Why Libraries Are More Important Now Than Ever
It’s almost 4 p.m. on a November Monday, and a very un-library-like scene is unfolding inside Chicago’s Harold Washington Library teen center.
Rap and pop music bump from a set of speakers, as teenagers released from schools around the city funnel into the center and settle in for the afternoon. Some gather around the TV to play the newest NBA video game; others spread out to utilize the center’s vast resources.
At one table, an aspiring fashion designer learns how to use the sewing machine from a library mentor; at another two teens are studying.
Inside the same music studio where Chance the Rapper got his start, another student is learning how to podcast. Throughout, teens are laughing, chowing down on cookies or, simply, hanging out.
In most libraries, this type of behavior would be met with a derisive, “Shhh!” But here, at the YOUmedia center inside Chicago’s flagship library branch and at 12 other YOUmedia branches around the city, it’s encouraged. This center, Chicago Public Library commissioner Brian Bannon believes, is part of the future of libraries.
“What we’re trying to do in this space is to help teens—and all people in our community—be exposed to the rich information of our day, so we can support them, and grow our community and economy,” Bannon said. “We’re creating a space to capture their imaginations that they don’t come across in educational spaces.”
Chicago Public Library partnered with the MacArthur Foundation to launch YOUmedia in 2009 as a way to engage teenagers at the library. The space is equipped with a music studio, digital cameras, 3-D printers, loads of computers and, of course, books. It’s all self-driven, but there’s a staff of mentors and librarians ready to help.
The loose atmosphere is based on University of California, Irvine professor Mizuko (Mimi) Ito’s study that found teens engage with digital media by “hanging out,” “messing around” and “geeking out,” as she puts it. Teens can “hang out” at the center by playing games or relaxing, but mentors are there to help them “mess around” or learn how to use new tech and gadgets, and “geek out” or dive deeper into passionate projects, like music production, designing a float or writing poetry.
“I’m glad (the library) has something like this. It’s inspiring,” said 19-year-old Kalon McClelland, who aspires to be a fashion designer. “It gives me hope that I can do greater things, because they give me the tools right there where I can craft my greater things.”
As a result, the library has grown in popularity among teens, with 45,619 visitors to the YOUmedia center in 2016, according to CPL statistics. The library system even doubled-down with a 3-D printer and design section for adults called the Maker Lab. It’s cultivating a new generation of library goers.
A new surge
Libraries' evolution beyond books has led to an uptick in popularity among the millennial generation. A recent Pew Research Center analysis found that 53 percent of adult millennials 18 to 34 years old utilized a public library or bookmobile in the last year, more than any other adult generation.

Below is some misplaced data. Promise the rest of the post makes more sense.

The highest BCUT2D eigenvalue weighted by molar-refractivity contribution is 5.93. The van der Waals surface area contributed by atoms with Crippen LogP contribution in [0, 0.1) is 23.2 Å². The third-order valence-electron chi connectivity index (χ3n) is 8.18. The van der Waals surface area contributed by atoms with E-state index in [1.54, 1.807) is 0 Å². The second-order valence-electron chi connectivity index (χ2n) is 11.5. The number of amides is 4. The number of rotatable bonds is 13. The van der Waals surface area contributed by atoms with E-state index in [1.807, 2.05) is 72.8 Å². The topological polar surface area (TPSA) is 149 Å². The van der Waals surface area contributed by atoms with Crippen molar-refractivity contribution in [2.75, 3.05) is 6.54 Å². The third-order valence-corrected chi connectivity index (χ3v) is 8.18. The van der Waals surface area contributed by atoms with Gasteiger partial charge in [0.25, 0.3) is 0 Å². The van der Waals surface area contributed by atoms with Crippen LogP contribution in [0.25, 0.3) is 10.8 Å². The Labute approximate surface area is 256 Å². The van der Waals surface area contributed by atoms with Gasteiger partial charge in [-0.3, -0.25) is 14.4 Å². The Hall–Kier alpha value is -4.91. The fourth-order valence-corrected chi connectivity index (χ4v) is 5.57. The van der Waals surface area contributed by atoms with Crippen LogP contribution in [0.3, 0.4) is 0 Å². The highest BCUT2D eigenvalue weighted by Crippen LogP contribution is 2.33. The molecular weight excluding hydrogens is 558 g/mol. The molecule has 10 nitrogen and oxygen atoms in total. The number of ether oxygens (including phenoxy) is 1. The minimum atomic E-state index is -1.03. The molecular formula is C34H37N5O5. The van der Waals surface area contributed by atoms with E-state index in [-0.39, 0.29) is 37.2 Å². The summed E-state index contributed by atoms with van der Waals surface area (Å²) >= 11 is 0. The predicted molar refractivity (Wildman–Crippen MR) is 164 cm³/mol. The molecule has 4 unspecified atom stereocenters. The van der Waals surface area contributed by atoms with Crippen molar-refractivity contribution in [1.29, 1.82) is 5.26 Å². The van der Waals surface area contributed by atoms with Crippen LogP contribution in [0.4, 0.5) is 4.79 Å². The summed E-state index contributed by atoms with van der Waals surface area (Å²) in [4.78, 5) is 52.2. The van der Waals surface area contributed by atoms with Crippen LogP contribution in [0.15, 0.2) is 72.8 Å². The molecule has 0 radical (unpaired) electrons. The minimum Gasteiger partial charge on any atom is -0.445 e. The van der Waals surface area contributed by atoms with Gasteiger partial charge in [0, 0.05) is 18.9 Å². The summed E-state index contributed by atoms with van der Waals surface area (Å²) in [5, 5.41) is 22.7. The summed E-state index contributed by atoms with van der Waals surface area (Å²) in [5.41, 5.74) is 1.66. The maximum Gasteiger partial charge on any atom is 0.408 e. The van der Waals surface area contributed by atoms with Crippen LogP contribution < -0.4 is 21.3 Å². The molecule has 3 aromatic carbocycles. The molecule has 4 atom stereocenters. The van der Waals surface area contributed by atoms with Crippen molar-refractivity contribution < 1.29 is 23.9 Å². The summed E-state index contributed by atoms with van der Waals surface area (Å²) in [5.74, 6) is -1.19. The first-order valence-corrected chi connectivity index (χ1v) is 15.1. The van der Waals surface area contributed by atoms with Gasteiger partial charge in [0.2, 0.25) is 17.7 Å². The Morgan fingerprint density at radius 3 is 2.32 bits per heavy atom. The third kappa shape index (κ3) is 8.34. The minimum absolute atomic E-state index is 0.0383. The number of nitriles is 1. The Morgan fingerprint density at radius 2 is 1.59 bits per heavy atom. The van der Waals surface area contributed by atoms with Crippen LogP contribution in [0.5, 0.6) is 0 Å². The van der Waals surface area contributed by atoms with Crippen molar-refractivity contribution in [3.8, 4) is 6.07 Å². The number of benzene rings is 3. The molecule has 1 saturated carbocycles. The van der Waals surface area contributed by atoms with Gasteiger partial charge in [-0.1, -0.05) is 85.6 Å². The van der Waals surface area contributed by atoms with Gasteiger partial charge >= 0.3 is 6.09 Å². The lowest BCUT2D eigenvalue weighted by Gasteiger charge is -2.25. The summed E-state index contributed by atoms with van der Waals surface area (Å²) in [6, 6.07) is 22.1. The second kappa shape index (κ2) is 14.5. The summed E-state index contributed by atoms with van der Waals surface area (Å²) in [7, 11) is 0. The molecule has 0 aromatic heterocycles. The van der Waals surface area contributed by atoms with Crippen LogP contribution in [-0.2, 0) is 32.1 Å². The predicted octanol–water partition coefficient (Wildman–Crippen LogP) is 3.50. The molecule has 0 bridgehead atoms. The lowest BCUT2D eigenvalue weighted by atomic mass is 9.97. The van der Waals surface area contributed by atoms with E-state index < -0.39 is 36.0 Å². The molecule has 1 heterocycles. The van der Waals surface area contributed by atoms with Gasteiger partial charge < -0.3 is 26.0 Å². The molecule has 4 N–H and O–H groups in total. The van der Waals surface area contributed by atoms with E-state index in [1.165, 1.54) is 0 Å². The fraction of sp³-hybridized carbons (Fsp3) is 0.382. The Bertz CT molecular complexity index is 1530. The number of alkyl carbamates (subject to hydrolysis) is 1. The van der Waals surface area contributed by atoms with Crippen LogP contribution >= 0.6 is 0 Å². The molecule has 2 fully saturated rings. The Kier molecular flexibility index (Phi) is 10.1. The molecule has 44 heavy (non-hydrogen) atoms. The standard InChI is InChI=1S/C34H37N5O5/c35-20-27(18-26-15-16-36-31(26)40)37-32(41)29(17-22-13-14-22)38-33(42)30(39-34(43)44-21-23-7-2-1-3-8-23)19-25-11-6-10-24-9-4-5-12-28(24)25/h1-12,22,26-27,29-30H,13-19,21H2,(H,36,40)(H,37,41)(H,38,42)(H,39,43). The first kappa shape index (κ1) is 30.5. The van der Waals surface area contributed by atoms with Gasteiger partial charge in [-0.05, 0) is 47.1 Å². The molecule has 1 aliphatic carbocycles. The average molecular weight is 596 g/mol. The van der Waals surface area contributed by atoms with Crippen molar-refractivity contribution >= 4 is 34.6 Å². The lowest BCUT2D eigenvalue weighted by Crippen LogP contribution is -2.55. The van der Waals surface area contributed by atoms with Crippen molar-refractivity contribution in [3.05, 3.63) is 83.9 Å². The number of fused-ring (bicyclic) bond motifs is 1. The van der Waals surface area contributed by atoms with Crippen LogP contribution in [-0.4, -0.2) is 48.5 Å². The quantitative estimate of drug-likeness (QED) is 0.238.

The growth was attributed to investments in technology, as well as meeting spaces, literacy centers and community group spaces.
The research doesn’t surprise Bannon. He has been working in libraries for more than 20 years, starting with his work at the Bill & Melinda Gates Foundation, where they connected libraries across the country to the internet.
He has seen how libraries have worked together and shared information to evolve. CPL’s YOUmedia program has been replicated at libraries across the country, while the Maker Lab model began in a rural library, Bannon said.
“It’s a small field that’s really connected, so we’re constantly sharing what we’re learning and digesting what others are learning, and how to make it work in our own communities,” Bannon said.
The future of the library
To Bannon, libraries will always remain vital because their mission is to provide universal access to education and information, not just books.
Today, information is shared through digital media and technology, and demands for digital books grow. That means less shelf space for paper books and more communal spaces to share ideas and access cutting-edge technology like 3-D printers and virtual reality.
“For us it’s about finding more sophisticated ways of connecting those people walking through our doors," Bannon said. "Some may walk through to get online, some may come with their baby for story time, others for the YOUmedia space.
"So how can we take a person who walks through doors for one thing, and connect them to a broad range of things they may not know about?”
Ironically, the farther away from the book-centric models the library system gets, the closer it gets to attaining the living laboratory Benjamin Franklin once envisioned for libraries all those years ago, Bannon said.
“We get thousands of people in our doors every single day, and it’s sometimes difficult to make people believe that,” said Matt Jensen, who works at YOUmedia and has been a librarian for 10 years. “It’s like, ‘How many people want books?’ A lot, actually, and there’s an unbelievable amount of resources available beyond that.”